The capacitor 5 is disconnected from the circuit by switching off thyristor as soon as the current tends to flow in the other direction; in this case the capacitor 5 is then no longer connected to the auxiliary voltage source. As soon as this has taken place, a control pulse φ2 can be applied to thyristor 8. Because the thyristor 8 is now conductive, a series connection is obtained which is formed by the circuit elements 5, 9 and the trigger voltage source, the capacitor 5 having a negative charge corresponding to -2 Vaux. This circuit then produces a sinusoidal current pulse by which the capacitor 5 is charged to a voltage which is equal to 2Vtrig + 2Vaux (see FIG. 3II) if the circuit losses are ignored.

The voltage across the capacitor 5 is continuously measured by a level-detection circuit 10. This circuit supplies a control pulse as soon as a variable threshold is reached. If the control system is designed such that this control pulse is obtained at V5 = V5F, a thyristor 11 becomes conductive, with the result that the thyristor 8 is cut off. The energy still present in coil 9 is recovered by the source which supplies the direct voltage Vtrig.

At the instant at which thyristor 8 is cut off, the voltage at the electrodes of this thyristor has the value: (VAK)8 = V5F - (1 + 1/m) Vtrig, in which m is the ratio between the numbers of turns of the coil 9.

As of this instant, capacitor 5 is charged to a predetermined voltage V5F and is no longer connected to the charging circuit. A control pulse φ3 can then be applied to the control electrode of thyristor 12. The capacitor 5 is then discharged via thyristor 12 and the primary winding of a high-voltage pulse transformer 13.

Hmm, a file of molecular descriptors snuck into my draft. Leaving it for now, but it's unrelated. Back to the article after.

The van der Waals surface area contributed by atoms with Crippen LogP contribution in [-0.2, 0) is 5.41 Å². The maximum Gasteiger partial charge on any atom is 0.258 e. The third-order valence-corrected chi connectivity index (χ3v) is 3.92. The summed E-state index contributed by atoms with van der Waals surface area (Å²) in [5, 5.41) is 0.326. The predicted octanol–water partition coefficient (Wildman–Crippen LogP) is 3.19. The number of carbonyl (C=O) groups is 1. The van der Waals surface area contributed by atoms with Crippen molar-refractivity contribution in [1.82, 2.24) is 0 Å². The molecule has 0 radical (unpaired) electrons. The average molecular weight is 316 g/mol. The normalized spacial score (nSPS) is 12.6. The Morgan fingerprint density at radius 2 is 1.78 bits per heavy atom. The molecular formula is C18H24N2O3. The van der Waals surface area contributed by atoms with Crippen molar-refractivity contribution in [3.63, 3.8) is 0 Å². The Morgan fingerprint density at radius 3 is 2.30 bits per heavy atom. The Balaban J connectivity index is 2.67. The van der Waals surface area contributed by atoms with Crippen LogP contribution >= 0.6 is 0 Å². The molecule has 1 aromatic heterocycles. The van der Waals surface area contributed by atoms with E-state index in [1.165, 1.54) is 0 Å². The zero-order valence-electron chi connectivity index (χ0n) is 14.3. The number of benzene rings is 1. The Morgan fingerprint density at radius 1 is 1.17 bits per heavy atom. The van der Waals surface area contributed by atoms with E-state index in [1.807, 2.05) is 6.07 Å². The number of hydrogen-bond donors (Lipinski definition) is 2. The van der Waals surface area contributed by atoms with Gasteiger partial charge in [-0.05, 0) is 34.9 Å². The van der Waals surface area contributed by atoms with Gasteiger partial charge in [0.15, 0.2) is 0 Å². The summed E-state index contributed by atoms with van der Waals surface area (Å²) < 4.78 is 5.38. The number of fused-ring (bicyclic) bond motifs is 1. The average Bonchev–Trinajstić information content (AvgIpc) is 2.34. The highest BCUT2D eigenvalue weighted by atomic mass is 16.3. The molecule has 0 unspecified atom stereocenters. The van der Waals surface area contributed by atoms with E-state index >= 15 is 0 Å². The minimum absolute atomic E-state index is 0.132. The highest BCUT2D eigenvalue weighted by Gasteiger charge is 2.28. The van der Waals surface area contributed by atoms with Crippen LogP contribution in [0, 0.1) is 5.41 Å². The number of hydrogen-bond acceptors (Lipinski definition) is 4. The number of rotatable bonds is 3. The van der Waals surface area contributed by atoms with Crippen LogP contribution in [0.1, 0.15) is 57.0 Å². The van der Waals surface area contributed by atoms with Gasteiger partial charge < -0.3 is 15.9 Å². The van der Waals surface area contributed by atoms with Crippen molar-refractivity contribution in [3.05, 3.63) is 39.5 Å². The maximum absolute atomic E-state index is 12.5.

The variation of the current through the capacitor 5 flows in accordance with FIG. 4-I. The voltage across a capacitor 14 increases consinusoidally until an auxiliary spark gap 15 breaks down. This corresponds to the first part of the discharging of the capacitor 5 (oscillation circuit formed by the series connection of the dispersion inductance of transformer 13 and the capacitors 5 and 14 with respect to the primary transformer side). After the breakdown of the auxiliary spark gap 15, a high-voltage wave having a steep edge is thus applied to an ignition electrode 16 which is also rendered conductive. Before the discharge of the capacitor 5 terminates, the procedure is as if the secondary side of transformer 13 were short-circuited and a half-period oscillation develops which corresponds to the series connection of the dispersion inductance of the transformer 13 and the capacitor 5. This phenomenon ceases as soon as the current tends to change its direction via the thyristor 12 (disconnection from circuit by way of normal changing-over). At this instant the polarity of the voltage on the ends of the capacitor 5 is inverted with respect to the polarity of the charging voltage V5F at the beginning, so it becomes -V5R.

The parameters of the circuit are such that in the case of normal operation the voltage V5-R is larger than Vaux.

The cycle can be repeated by first applying a control pulse φ1 to the control electrode of thyristor 6. This pulse has no effect because said thyristor 6 has the inverted polarisation voltage at this instant. The operation is subsequently continued in the described manner. However, a difference exists in that the initial voltage of the capacitor 5 is no longer equal to -2 Vaux, but is equal to -V5R.